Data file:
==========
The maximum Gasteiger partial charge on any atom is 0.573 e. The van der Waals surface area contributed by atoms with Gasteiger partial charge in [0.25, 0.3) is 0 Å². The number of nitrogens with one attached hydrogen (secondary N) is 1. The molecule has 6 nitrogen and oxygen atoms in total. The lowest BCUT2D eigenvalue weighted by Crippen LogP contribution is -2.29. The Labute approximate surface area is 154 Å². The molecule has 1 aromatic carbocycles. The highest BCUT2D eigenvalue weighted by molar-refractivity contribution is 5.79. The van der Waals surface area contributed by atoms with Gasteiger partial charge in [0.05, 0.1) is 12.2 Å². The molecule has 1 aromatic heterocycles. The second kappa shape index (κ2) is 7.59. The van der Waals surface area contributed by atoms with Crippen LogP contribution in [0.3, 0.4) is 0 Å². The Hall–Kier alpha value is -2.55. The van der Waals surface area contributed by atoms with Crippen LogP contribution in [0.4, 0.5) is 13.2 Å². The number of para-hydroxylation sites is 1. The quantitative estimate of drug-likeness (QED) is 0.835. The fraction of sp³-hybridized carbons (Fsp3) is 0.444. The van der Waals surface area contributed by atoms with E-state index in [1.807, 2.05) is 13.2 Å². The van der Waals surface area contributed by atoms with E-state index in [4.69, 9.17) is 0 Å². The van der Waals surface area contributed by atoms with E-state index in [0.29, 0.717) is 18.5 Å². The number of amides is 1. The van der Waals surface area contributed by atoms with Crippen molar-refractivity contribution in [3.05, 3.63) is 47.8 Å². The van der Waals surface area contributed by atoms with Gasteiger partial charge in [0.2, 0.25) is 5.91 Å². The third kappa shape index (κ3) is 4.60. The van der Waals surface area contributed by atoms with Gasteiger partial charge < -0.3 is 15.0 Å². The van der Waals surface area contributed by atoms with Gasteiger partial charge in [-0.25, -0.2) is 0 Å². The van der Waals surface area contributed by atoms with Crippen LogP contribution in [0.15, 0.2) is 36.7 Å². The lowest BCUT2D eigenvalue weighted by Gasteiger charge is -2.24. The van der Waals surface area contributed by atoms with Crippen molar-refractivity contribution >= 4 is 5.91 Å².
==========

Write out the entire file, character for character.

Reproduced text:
The maximum Gasteiger partial charge on any atom is 0.573 e. The van der Waals surface area contributed by atoms with Gasteiger partial charge in [0.25, 0.3) is 0 Å². The number of nitrogens with one attached hydrogen (secondary N) is 1. The molecule has 6 nitrogen and oxygen atoms in total. The lowest BCUT2D eigenvalue weighted by Crippen LogP contribution is -2.29. The Labute approximate surface area is 154 Å². The molecule has 1 aromatic carbocycles. The highest BCUT2D eigenvalue weighted by molar-refractivity contribution is 5.79. The van der Waals surface area contributed by atoms with Gasteiger partial charge in [0.05, 0.1) is 12.2 Å². The molecule has 1 aromatic heterocycles. The second kappa shape index (κ2) is 7.59. The van der Waals surface area contributed by atoms with Crippen LogP contribution in [0.3, 0.4) is 0 Å². The Hall–Kier alpha value is -2.55. The van der Waals surface area contributed by atoms with Crippen LogP contribution in [0.4, 0.5) is 13.2 Å². The number of para-hydroxylation sites is 1. The quantitative estimate of drug-likeness (QED) is 0.835. The fraction of sp³-hybridized carbons (Fsp3) is 0.444. The van der Waals surface area contributed by atoms with E-state index in [1.807, 2.05) is 13.2 Å². The van der Waals surface area contributed by atoms with E-state index in [4.69, 9.17) is 0 Å². The van der Waals surface area contributed by atoms with E-state index in [0.29, 0.717) is 18.5 Å². The number of amides is 1. The van der Waals surface area contributed by atoms with Crippen molar-refractivity contribution in [3.05, 3.63) is 47.8 Å². The van der Waals surface area contributed by atoms with Gasteiger partial charge in [0.2, 0.25) is 5.91 Å². The third kappa shape index (κ3) is 4.60. The van der Waals surface area contributed by atoms with Gasteiger partial charge < -0.3 is 15.0 Å². The van der Waals surface area contributed by atoms with Gasteiger partial charge in [-0.25, -0.2) is 0 Å². The van der Waals surface area contributed by atoms with Crippen LogP contribution in [0.15, 0.2) is 36.7 Å². The lowest BCUT2D eigenvalue weighted by Gasteiger charge is -2.24. The van der Waals surface area contributed by atoms with Crippen molar-refractivity contribution >= 4 is 5.91 Å².